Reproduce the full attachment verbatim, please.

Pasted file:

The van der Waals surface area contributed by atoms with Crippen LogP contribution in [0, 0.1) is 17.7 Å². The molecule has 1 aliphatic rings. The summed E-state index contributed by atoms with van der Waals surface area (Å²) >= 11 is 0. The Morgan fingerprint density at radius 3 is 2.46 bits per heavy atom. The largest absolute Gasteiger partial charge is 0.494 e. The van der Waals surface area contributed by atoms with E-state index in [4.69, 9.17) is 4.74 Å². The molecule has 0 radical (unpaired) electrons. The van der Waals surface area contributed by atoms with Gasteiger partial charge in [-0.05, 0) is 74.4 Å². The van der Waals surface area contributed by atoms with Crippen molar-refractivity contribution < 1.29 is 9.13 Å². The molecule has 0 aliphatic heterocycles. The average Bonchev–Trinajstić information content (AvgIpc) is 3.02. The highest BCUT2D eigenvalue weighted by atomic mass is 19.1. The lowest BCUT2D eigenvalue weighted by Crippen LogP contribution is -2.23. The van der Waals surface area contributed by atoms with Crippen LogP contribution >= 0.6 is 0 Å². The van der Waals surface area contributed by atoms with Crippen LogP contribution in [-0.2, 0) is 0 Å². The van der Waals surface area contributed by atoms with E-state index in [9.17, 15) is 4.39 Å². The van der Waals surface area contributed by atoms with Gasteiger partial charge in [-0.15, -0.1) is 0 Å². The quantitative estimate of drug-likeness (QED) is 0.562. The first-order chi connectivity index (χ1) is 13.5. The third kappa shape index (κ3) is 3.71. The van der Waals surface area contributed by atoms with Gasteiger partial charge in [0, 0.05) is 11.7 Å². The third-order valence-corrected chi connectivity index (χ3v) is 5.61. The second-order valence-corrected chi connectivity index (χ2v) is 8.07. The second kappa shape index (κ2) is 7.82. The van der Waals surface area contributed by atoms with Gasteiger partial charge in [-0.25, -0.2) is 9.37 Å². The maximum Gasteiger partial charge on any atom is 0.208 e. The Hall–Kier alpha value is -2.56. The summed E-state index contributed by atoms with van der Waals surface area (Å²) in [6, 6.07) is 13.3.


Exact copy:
The van der Waals surface area contributed by atoms with Crippen LogP contribution in [0, 0.1) is 17.7 Å². The molecule has 1 aliphatic rings. The summed E-state index contributed by atoms with van der Waals surface area (Å²) >= 11 is 0. The Morgan fingerprint density at radius 3 is 2.46 bits per heavy atom. The largest absolute Gasteiger partial charge is 0.494 e. The van der Waals surface area contributed by atoms with E-state index in [4.69, 9.17) is 4.74 Å². The molecule has 0 radical (unpaired) electrons. The van der Waals surface area contributed by atoms with Gasteiger partial charge in [-0.05, 0) is 74.4 Å². The van der Waals surface area contributed by atoms with Crippen molar-refractivity contribution < 1.29 is 9.13 Å². The molecule has 0 aliphatic heterocycles. The average Bonchev–Trinajstić information content (AvgIpc) is 3.02. The highest BCUT2D eigenvalue weighted by atomic mass is 19.1. The lowest BCUT2D eigenvalue weighted by Crippen LogP contribution is -2.23. The van der Waals surface area contributed by atoms with Crippen LogP contribution >= 0.6 is 0 Å². The van der Waals surface area contributed by atoms with Crippen LogP contribution in [-0.2, 0) is 0 Å². The van der Waals surface area contributed by atoms with E-state index in [9.17, 15) is 4.39 Å². The van der Waals surface area contributed by atoms with Gasteiger partial charge in [-0.15, -0.1) is 0 Å². The quantitative estimate of drug-likeness (QED) is 0.562. The first-order chi connectivity index (χ1) is 13.5. The third kappa shape index (κ3) is 3.71. The van der Waals surface area contributed by atoms with Gasteiger partial charge in [0, 0.05) is 11.7 Å². The third-order valence-corrected chi connectivity index (χ3v) is 5.61. The second-order valence-corrected chi connectivity index (χ2v) is 8.07. The second kappa shape index (κ2) is 7.82. The van der Waals surface area contributed by atoms with Gasteiger partial charge in [-0.25, -0.2) is 9.37 Å². The maximum Gasteiger partial charge on any atom is 0.208 e. The Hall–Kier alpha value is -2.56. The summed E-state index contributed by atoms with van der Waals surface area (Å²) in [6, 6.07) is 13.3.